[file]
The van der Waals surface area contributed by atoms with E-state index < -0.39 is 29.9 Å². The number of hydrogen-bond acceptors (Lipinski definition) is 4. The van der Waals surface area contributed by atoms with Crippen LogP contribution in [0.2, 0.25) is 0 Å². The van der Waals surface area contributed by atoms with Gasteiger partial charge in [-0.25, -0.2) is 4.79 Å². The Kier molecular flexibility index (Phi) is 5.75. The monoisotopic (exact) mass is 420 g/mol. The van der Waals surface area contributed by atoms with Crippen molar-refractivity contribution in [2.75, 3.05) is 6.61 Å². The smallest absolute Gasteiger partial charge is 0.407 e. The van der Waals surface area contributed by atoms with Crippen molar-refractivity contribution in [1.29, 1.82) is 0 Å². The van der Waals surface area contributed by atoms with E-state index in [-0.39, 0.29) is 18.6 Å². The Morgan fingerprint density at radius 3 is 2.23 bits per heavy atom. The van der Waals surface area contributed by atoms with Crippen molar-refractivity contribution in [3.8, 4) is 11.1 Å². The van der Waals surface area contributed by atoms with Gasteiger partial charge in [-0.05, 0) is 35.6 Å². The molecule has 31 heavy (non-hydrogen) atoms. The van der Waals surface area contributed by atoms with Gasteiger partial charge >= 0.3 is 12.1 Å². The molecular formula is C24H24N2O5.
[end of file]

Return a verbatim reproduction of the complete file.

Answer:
The van der Waals surface area contributed by atoms with E-state index < -0.39 is 29.9 Å². The number of hydrogen-bond acceptors (Lipinski definition) is 4. The van der Waals surface area contributed by atoms with Crippen LogP contribution in [0.2, 0.25) is 0 Å². The van der Waals surface area contributed by atoms with Gasteiger partial charge in [-0.25, -0.2) is 4.79 Å². The Kier molecular flexibility index (Phi) is 5.75. The monoisotopic (exact) mass is 420 g/mol. The van der Waals surface area contributed by atoms with Crippen molar-refractivity contribution in [2.75, 3.05) is 6.61 Å². The smallest absolute Gasteiger partial charge is 0.407 e. The van der Waals surface area contributed by atoms with Crippen molar-refractivity contribution in [1.29, 1.82) is 0 Å². The van der Waals surface area contributed by atoms with E-state index in [-0.39, 0.29) is 18.6 Å². The Morgan fingerprint density at radius 3 is 2.23 bits per heavy atom. The van der Waals surface area contributed by atoms with Crippen molar-refractivity contribution in [3.8, 4) is 11.1 Å². The van der Waals surface area contributed by atoms with Gasteiger partial charge in [-0.05, 0) is 35.6 Å². The molecule has 31 heavy (non-hydrogen) atoms. The van der Waals surface area contributed by atoms with Gasteiger partial charge >= 0.3 is 12.1 Å². The molecular formula is C24H24N2O5.